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Evers touts budget, cheers jump-ropers during stop in La Crosse

Gov. Tony Evers pledged during a stop Friday in La Crosse that his $83.5 billion state budget proposal would revitalize our schools, refine our drinking water and smooth over our bumpy roads.

But first, he watched some kids jump rope.

Students at Southern Bluffs Elementary School welcomed the governor with a trick-filled jump rope routine, their cheeks turning red as they hopped.

Their coach, equally red-faced, shouted out all sorts of cryptic instructions: “Around the world!” “Triangle group!” “Egg-beater!”

At one point, a few students managed to jump rope while sitting down. Another, whose feet hardly seemed to touch the ground, jumped two ropes at once.

“I’m out of breath,” Evers told the group after they finished. “Are you?”

In the school library, meeting with reporters, the governor shifted his attention to a different round of double Dutch, the one unfolding in Madison.

Evers touted his budget proposal, released on Thursday, as a particularly good one for the state’s public schools. It includes additional funding for impoverished and rural school districts, and for a University of Wisconsin System whose bottom line has suffered through years of frozen tuition.

“I’m looking forward to having more resources for our schools, so they can achieve at the highest level possible,” Evers said, noting that the current school funding model has passed the buck to local taxpayers.

“Over the last eight years, schools have been passing referenda like crazy, with millions and millions being raised locally,” he said. “The state needs to step up to the plate and do more.”

Evers said he hopes to fund cleaner drinking water by helping local governments reduce pollution and replace lead pipes.

He also vowed to fix the state’s crumbling roads, in part through an 8-cent-per-gallon gas tax.

State Republicans, however, have been skeptical or flatly dismissive of the governor’s proposal.

Assembly Speaker Robin Vos said the plan asks for “way more than Wisconsin can afford,” while Sen. Albert Darling, of River Hills, compared it to going “back to the future, back to spending and taxes.”

Evers struck a more hopeful chord on Friday, saying that, while he is prepared to veto a potential counter by the GOP, the two sides have much to agree on.

“Republicans don’t want bad schools, bad roads and bad health care,” he said. “There’s a lot of room for negotiation.”

“Republicans don’t want bad schools, bad roads and bad health care. There’s a lot of room for negotiation.” Gov. Tony Evers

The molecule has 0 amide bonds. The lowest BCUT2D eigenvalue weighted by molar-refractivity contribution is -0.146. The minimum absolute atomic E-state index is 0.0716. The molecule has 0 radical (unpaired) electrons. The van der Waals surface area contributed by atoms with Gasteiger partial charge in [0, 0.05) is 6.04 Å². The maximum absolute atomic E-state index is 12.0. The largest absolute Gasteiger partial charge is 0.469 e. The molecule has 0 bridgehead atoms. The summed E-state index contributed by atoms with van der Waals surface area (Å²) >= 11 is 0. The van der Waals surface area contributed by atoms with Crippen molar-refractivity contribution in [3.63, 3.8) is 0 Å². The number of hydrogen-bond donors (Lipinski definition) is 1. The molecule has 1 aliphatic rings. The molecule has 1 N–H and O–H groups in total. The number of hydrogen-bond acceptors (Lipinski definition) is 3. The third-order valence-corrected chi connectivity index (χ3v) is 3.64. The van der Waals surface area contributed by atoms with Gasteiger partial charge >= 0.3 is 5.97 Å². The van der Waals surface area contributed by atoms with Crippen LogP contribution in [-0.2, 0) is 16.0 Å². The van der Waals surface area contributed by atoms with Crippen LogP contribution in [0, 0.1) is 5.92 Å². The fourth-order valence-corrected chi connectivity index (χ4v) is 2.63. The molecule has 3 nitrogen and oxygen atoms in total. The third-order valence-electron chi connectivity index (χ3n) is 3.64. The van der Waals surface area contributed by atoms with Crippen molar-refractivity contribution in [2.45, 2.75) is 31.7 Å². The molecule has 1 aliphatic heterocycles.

Census challenged to reach urban millennials

WASHINGTON — The U.S. Census Bureau has a problem that some parents of millennials will recognize: These adults often don’t call. They don’t write. If you want to reach them, you have to use social media.

The 2010 way — mailing a paper form with a follow-up knock on the door or call to a landline — just won’t work for many of the residents the bureau needs to find. State and local governments are helping the agency work to avoid undercounts that sap funding and political power.

“Mail? I feel like that’s a dead thing,” said Tim Slayton, 36, a Washington, D.C., resident for 18 years. “And I don’t have a lot of people randomly knocking at my front door, so I would be a little weirded out. ‘Census Bureau!’ It sounds like a joke. It sounds like you just want me to open my door. So I probably wouldn’t.”

The Census Bureau is learning some lessons long known to those trying to reach young people, said Ben Varquez, managing director of Youth Marketing Connection, which conducts marketing campaigns for businesses and nonprofits in Boston and Washington.

“Not even our nonprofits and associations are relying on direct mail or phone calls, when it comes to millennials and Gen Z,” Varquez said. “U.S. mail is inconvenient and archaic. And it’s tough to get people to get on their phone browser or laptop to fill out online forms, when you’re prompting them with a piece of mail. It’s just too many steps.”

Millennials, generally those born between 1981 and 1996, and Gen Z, those born afterward, make up an estimated 35 percent of the U.S. adult population. States that undercount them risk losing everything from seats in Congress to billions of dollars in federal funding. The trick is to find them and get them to respond.

Eleanor Janhunen, a 25-year-old who manages a jewelry store in the gentrifying NoMa neighborhood of Washington, D.C., agreed that a postcard leading to an online form would be too complicated.

“Asking young people to do an extra step is always going to be harder,” she said.